This issue went to press in September and features manuscripts that were submitted and edited over the summer, including two important nurse-led articles on the monkeypox virus, based on the best available information at that time. Once again, we were on the brink of a major public health challenge, potentially facing a new epidemic that requires community and individual education and evidence-based, person-centered approaches to prevention, diagnosis, and treatment. The reality of limited public health infrastructure and resources, including inadequate supply of available vaccines and delayed timelines for diagnosis, defined the first months of this emerging infection in the United States. Strategies to address this shortage were initiated by health departments and systems of care. Initially, screening protocols for vaccine eligibility included questions to patients that required them to identify if they had sex with other men, engaged in sex work, or had multiple same-sex partners. Ironically, in some progressive communities with large numbers of gay men, respondents answered yes to all questions, regardless of whether the answers were accurate or not, to get vaccines. But in communities where MSM are stigmatized and fears about community knowledge about one's same-sex relationships or sexuality remain powerful, this approach could be counterproductive and a barrier to those that need protection. Could this be a factor in the racial and geographical disparities in monkeypox vaccine uptake?
Instead, we highlight one nurse-led implementation alternative designed to destigmatize monkeypox vaccination and expand community education. Education sessions were held at community centers and events. At the health centers and off-site vaccine clinics, a list of potential risk factors for monkeypox virus were distributed and participants were informed that if any of the factors applied to them, they were eligible for vaccination. No questions asked. They were not required to identify their specific potential risk.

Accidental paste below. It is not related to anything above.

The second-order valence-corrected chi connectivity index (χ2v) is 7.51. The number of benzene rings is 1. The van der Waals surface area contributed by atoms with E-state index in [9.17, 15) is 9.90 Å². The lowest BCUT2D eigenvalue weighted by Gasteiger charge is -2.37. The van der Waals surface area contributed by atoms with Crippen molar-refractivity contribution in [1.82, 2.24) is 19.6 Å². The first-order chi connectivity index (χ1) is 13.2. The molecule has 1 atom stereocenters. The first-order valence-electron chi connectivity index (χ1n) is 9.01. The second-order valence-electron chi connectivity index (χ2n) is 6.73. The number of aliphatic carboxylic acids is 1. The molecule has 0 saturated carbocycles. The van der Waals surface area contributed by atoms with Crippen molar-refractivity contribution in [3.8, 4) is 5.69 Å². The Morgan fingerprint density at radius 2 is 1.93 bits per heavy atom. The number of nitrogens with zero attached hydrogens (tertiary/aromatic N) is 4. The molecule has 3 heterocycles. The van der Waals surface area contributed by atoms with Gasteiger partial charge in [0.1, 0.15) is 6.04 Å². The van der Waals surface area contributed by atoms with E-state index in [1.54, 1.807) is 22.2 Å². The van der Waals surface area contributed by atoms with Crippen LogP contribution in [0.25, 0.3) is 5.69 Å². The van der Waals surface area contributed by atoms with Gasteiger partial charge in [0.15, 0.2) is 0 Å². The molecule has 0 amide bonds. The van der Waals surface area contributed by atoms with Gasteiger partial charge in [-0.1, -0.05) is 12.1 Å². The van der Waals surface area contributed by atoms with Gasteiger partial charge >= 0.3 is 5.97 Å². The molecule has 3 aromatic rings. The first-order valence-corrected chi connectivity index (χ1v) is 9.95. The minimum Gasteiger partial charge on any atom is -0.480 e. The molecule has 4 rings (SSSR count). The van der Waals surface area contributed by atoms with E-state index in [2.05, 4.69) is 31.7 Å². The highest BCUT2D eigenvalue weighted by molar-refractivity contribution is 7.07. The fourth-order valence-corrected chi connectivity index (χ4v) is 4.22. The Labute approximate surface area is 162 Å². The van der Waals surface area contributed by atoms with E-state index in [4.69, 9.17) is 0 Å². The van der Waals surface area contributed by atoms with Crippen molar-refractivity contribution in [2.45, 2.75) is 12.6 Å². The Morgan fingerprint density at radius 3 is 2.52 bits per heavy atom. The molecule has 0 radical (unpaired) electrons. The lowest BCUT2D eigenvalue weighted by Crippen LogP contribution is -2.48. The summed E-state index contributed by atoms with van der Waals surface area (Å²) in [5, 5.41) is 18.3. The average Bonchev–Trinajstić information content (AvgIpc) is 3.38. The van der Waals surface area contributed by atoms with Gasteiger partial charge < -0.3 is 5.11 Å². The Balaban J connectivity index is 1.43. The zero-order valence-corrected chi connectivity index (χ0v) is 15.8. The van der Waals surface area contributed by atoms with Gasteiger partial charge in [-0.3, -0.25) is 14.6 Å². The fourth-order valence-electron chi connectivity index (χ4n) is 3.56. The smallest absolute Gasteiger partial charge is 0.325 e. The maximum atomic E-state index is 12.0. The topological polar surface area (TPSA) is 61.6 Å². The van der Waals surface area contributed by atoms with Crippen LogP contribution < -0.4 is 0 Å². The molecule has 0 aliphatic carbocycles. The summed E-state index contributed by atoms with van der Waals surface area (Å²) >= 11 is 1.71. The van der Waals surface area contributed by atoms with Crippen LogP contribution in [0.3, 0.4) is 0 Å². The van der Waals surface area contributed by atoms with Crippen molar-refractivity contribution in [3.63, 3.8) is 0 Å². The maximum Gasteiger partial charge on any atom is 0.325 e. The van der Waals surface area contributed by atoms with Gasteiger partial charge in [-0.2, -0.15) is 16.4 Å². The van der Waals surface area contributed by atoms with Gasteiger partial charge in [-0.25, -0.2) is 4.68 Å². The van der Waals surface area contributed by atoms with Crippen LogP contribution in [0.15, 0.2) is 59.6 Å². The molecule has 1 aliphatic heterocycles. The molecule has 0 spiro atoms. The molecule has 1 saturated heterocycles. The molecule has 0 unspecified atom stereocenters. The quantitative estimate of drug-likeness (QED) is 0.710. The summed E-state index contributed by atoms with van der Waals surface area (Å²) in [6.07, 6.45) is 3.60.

In a robust and a prepared public health approach, on-demand vaccine would be available to all, but within the current reality of limited resources, this may not be the immediate case. Developing and implementing approaches to service delivery that consider both resource limitations and patient and community concerns are where nurses come in.
Nurses are on the frontlines of implementing community and individual education, prevention and treatment for health conditions, including emerging infectious diseases and public health responses to epidemics. This is enhanced by nursing's perspectives on person-centered engagement and knowledge of the lived experiences of individuals and communities that affect prevention and treatment acceptance and access. Yet this broad range of knowledge and expertise is often not included at large scale or local planning and decision-making settings. Effective nursing practice is at the intersection of science, evidence-based quality service delivery with limited resources, and an awareness and understanding of individual patient and community factors. Important health care design and delivery decisions must include these perspectives and that is achieved by intentional and invited inclusion in local, regional, and national planning and decision-making bodies. ANAC is a resource for identifying nurse subject matter expertise in a wide range of areas that include not just HIV but also the many intersectional issues that affect patient and community acceptance and uptake of prevention and treatment. ANAC nurses have deep experience with a stigmatizing epidemic and addressing a public health crisis with science, compassion, and understanding. It is past time to include this experience in meaningful ways in planning and implementation decisions.
The author reports no financial interests or potential conflicts of interest.